Mattie Selecman isn’t letting grief stand in the way of helping others. The daughter of Alan Jackson, who writes about the loss of her husband, Ben Selecman, in her new book Lemons on Friday, is the co-founder of the non-profit, NaSHEville, which supports orphans, human trafficking victims, widows and more.
Selecman started working with NaSHEville after closing her Nashville restaurant, Salt and Vine, in 2018.
“Less than a month after I had closed Salt and Vine, I got a call from my now business partner, Brooke [Tometich],” Selecman tells Everything Nash. “We were friends, but we weren’t close. We had a very close mutual friend.”
It was through that mutual friend that Tometich reached out to Selecman, to see if she wanted to help with NaSHEville, never imagining how big of a role Selecman would ultimately undertake.
“I have an idea for this merchandise brand that will give back to nonprofits serving women and probably children,” Selecman recalls Tometich saying. “I need somebody to do a blog for me. I just want to put inspiring content out there for people who follow us and support us. Would you wanna have coffee?”
Selecman, who says she never even took a business class in college, knew as soon as Tometich reached out that it was a cause she could proudly support.
‘It felt like such a spiritual nudge of, this is where I need to be,” Selecman remembers. “I called her and I said, ‘I don’t know why, but I’d love to partner with you on this. I think this is what I need to do. And I’ll do the blog and I’ll do a podcast. I’ll be the content person for the people who support us, and obviously help you build the business as best I can.'”
Selecman began working with Tometich in July of 2018, shortly before Ben passed away.
“Ben helped us build it,” Selecman says of creating the infrastructure for NaSHEville. “That’s part of what was so special to me. [Tometich’s] story is that she’s an adoptive mom, and that was the catalyst for her wanting to give back. We knew we would give back to orphans or vulnerable children, birth moms, foster care, everything that sort of encapsulates that category. And then, we went to scripture and it says over and over ‘Take care of orphans and widows.’ And so we were like, ‘Well, I don’t have any idea what that’s gonna look like.’ I was 28, she was 30 at the time. And we decided that would be our second mission because of scripture.”
Selecman had no idea that she would become a widow just as NaSHEville was getting off the ground. It was her husband who encouraged Selecman and Tometich to help victims of human trafficking, a growing problem in Nashville.
“Ben worked at the district attorney’s office,” Selecman says. “He was an attorney for Davidson county. He worked heavily with trafficking victims and the drug courts and stuff. He was like, ‘This is very bad here.’ This was three years ago. People didn’t realize even then how drastic of a problem it was, and how Nashville was a hub for it. And so he helped us build that out and start working with those organizations, serving those women.”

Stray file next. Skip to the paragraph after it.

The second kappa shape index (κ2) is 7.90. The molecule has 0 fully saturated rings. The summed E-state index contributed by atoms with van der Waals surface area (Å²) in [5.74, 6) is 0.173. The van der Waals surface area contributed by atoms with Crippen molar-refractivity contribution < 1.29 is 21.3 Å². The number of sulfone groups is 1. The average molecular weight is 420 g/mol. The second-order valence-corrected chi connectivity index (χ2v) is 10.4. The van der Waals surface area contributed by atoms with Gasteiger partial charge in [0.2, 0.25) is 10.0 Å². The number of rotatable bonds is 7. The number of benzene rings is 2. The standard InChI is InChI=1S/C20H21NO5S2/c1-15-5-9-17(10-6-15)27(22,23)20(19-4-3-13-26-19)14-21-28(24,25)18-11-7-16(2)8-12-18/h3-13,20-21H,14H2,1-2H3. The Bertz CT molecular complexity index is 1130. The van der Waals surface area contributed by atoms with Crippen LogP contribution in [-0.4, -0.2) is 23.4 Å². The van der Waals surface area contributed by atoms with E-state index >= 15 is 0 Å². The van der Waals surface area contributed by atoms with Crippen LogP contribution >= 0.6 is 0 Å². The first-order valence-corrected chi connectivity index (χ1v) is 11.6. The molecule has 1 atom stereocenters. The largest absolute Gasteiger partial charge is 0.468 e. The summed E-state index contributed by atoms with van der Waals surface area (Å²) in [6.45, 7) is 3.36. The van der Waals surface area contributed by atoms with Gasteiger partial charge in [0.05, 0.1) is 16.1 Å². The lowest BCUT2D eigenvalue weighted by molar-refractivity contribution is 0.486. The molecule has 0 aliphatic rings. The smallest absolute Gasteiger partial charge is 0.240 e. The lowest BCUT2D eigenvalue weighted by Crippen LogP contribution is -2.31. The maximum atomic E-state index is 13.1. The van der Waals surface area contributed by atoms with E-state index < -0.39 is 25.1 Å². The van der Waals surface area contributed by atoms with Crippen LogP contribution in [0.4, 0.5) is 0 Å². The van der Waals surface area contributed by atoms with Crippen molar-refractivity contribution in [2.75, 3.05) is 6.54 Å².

If there is a silver lining to the grief Selecman endured, it was that she found a way to use her sadness and sorrow to help and serve others.
“His accident happened and he passes in September and I’ve already committed to do this,” shares the 31-year-old. “We were supposed to launch in September and we obviously pushed it back a little bit, but it was just like in real time, I became the poster child for the widow, for this organization. We had no idea how we were gonna serve widows to begin with, or what that would even look like. To me, it was such a confirmation that God was gonna have me in this, because He is already put me in this place.”
The process of grieving her husband ultimately served as inspiration for Selecman to pour her heart and soul into NaSHEville, and the various ways the organization could serve and help others.
“I’m not gonna let this pain lack purpose,” Selecman says. “That was my prayer from the beginning. If I’m gonna have to walk through this, I need it to matter. And so by way of NaSHEville, it really has. We’ve grown and tried to expand in the last three years. We’re all online, so it’s very easy, and we’re very grateful for that after COVID, to not have had a brick and mortar place … These three groups that we advocate for and give to financially, they are hard topics, particularly the trafficking and the widow topics, because people don’t want to think about that being a reality. They don’t wanna consider that this could happen to them or that it happens down the street from them.
“And so I would say, just try to open your heart to the things that are hard to hear,” she adds. “I think part of what we have done is try to be a bridge between the organizations who are doing really hard work. They’re dealing with the trauma and the rehab and the healing and all of that sort of stuff, and be a safe place where people can come to ask questions or come to learn more.”
NaSHEville includes the blog and podcast, She’s In the City, as well as an online store. Find more information at NaSHEville.com.
Lemons on Friday is available for purchase here.*
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